The Mechanic takes over the Grand Sequoia Dam, leading all of International Rescue to intervene to stop him. But why has he returned, and what could he want with the Dam’s power supply?
International Rescue pick up a power surge from the Dam, which is already causing cracks to appear – creating a potentially disastrous situation to people living downstream. What could be the reasons behind the fault, was it an accident or is there something more sinister at play? This time, it’s a group effort as all of the Thunderbird vehicles are called in to action – even Kayo and Thunderbird Shadow!
Aside from its puppet stars and groundbreaking effects, the original Thunderbirds series was best known for its action packed, self contained, rescue of the week stories and also its homage to the cliff-hanger style narratives the shows creators enjoyed growing up. This week’s episode, ‘Power Play’, is very much in that vein, with the clever title being appropriate on many levels and not just about the nefarious Mechanic (voiced by Chris Jarman) taking control of the Dam’s power supply.
Along with regular arch nemesis The Hood returning once again, this rebooted series has seen the introduction of several new and memorable characters, with the Mechanic arguably being among the best of them. Little is known about him except his name, his connections with the Hood and his clear prowess with machines of any kind – his self made mecha have given the Tracy boys grief on many a mission.
Like Brains, he’s an inventor and keen scientist but has decided to use his skills to harm rather than for good. In this episode, he’s a terrifying presence who would rather send the workers at the dam and the residents downstream to a watery grave to achieve his nefarious ends. But neither he or International Rescue gamble on the Hood adding himself to the mix.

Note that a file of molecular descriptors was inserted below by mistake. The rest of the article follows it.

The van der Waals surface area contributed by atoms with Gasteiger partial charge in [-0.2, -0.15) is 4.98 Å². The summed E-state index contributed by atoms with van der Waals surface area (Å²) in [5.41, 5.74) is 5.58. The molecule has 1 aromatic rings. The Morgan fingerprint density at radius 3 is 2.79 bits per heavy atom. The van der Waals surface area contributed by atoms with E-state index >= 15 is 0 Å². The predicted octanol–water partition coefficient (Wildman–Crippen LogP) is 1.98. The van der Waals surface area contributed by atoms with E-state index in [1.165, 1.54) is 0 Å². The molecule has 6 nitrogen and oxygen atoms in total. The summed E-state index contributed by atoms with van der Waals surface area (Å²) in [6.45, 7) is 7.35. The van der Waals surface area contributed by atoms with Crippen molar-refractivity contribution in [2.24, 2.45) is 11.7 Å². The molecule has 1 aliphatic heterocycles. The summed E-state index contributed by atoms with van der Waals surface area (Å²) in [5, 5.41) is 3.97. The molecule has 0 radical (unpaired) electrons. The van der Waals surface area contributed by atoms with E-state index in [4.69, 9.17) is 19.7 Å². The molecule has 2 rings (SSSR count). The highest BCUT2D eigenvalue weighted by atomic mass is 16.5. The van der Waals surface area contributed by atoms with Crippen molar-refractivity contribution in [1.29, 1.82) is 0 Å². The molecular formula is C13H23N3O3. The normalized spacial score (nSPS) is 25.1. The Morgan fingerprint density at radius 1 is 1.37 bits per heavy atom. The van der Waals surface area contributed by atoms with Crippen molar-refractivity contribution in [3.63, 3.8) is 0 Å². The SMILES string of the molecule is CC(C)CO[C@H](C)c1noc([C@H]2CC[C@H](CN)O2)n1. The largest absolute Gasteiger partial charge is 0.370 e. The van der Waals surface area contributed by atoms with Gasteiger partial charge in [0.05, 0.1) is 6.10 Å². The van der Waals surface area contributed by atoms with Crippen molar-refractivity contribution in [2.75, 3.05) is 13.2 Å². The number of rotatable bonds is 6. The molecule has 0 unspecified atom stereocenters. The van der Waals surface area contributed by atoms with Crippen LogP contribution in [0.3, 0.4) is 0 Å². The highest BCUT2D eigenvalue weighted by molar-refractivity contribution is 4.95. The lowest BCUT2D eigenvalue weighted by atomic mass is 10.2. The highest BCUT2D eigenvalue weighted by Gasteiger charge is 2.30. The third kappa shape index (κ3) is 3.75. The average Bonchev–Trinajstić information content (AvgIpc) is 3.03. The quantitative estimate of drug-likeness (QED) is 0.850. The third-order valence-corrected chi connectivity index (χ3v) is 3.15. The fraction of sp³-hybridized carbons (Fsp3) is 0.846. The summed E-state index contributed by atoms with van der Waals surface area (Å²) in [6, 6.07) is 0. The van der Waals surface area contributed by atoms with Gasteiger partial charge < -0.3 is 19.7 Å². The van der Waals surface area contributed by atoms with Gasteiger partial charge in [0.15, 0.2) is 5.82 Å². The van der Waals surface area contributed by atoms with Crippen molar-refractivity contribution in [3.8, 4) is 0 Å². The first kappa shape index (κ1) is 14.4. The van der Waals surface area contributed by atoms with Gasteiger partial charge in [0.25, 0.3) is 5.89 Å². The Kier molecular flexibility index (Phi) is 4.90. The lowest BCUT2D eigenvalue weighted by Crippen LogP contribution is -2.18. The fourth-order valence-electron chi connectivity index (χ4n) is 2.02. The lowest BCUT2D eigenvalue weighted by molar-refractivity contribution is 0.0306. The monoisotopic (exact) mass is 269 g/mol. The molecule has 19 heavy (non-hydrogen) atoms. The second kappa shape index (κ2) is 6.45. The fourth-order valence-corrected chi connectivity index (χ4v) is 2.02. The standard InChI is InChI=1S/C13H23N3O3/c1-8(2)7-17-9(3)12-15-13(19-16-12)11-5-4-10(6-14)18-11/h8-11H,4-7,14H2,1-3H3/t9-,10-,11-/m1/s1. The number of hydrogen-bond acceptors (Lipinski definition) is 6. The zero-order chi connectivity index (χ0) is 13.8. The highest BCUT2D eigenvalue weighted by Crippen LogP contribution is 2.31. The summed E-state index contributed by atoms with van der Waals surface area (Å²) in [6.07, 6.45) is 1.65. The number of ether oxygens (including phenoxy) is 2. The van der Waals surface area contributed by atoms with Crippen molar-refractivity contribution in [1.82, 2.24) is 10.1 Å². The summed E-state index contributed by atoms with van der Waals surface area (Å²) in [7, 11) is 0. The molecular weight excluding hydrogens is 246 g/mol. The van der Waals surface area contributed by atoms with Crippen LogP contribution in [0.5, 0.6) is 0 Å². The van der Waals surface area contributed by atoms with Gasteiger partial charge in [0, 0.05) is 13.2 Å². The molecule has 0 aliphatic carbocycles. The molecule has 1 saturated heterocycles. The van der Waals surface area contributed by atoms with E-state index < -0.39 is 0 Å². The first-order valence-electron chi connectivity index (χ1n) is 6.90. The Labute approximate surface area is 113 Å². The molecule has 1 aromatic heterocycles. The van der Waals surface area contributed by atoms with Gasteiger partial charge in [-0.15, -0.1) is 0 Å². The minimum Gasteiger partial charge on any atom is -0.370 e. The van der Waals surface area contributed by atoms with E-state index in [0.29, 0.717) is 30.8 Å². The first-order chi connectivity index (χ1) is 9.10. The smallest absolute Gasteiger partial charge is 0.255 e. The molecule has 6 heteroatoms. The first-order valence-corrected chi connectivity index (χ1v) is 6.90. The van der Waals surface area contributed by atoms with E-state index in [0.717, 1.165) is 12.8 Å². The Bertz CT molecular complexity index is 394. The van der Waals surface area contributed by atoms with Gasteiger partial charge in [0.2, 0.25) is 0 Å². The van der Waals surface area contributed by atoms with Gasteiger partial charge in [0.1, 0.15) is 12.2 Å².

Written by the series’ head writer Rob Hoegee, this episode is still action packed but is perhaps tries to pack too much in the way of twists and turns, in the short space of the episode’s 22 minute run time, resulting in some of the Tracy crew getting squeezed out or not granted as much screen time as perhaps they should do and the last 15 minutes of the episode feeling rushed, not to mention some heavy handed expositionary dialogue.
Despite that, this episode has a lot going on and certainly won’t leave you bored. There are moments of levity among the genuine peril (Gordon’s rough landing in Thunderbird 4 at the scene is explained later on to be a prank, demonstrating the sense of camaraderie which provides an early laugh). We get to see the Gecko Pod in action, learn about Dam engineering and enjoy some very clever visual effects. Plus, there is a neat twist that would suggest that this last half of the series is part of a much larger arc and there may be unfinished business between the Hood and the Mechanic.
Just what will this deadly duo plot next? You’ll have to watch next week to find out!
Thunderbirds Are Go! airs every Saturday on ITV. What do you think of the new season? Let us know!